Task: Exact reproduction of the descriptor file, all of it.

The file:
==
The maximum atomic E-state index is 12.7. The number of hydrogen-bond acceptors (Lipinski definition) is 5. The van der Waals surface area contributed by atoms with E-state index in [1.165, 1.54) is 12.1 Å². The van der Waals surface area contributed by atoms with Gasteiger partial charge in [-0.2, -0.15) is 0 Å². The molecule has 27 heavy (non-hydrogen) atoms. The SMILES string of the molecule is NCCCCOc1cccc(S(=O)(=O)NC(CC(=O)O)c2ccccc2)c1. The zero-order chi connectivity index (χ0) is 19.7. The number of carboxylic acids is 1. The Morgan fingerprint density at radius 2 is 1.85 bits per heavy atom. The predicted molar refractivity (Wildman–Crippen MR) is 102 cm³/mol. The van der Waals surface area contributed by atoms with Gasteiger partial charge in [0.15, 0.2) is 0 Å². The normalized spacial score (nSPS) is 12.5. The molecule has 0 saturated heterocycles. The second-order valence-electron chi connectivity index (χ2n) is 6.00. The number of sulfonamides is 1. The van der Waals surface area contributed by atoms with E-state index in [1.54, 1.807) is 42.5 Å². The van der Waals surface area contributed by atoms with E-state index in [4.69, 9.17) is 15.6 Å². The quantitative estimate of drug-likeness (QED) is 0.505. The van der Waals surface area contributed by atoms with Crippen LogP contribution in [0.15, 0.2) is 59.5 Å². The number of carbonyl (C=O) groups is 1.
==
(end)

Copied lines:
The maximum atomic E-state index is 12.7. The number of hydrogen-bond acceptors (Lipinski definition) is 5. The van der Waals surface area contributed by atoms with E-state index in [1.165, 1.54) is 12.1 Å². The van der Waals surface area contributed by atoms with Gasteiger partial charge in [-0.2, -0.15) is 0 Å². The molecule has 27 heavy (non-hydrogen) atoms. The SMILES string of the molecule is NCCCCOc1cccc(S(=O)(=O)NC(CC(=O)O)c2ccccc2)c1. The zero-order chi connectivity index (χ0) is 19.7. The number of carboxylic acids is 1. The Morgan fingerprint density at radius 2 is 1.85 bits per heavy atom. The predicted molar refractivity (Wildman–Crippen MR) is 102 cm³/mol. The van der Waals surface area contributed by atoms with Gasteiger partial charge in [0.15, 0.2) is 0 Å². The normalized spacial score (nSPS) is 12.5. The molecule has 0 saturated heterocycles. The second-order valence-electron chi connectivity index (χ2n) is 6.00. The number of sulfonamides is 1. The van der Waals surface area contributed by atoms with E-state index in [1.54, 1.807) is 42.5 Å². The van der Waals surface area contributed by atoms with E-state index in [4.69, 9.17) is 15.6 Å². The quantitative estimate of drug-likeness (QED) is 0.505. The van der Waals surface area contributed by atoms with Crippen LogP contribution in [0.15, 0.2) is 59.5 Å². The number of carbonyl (C=O) groups is 1.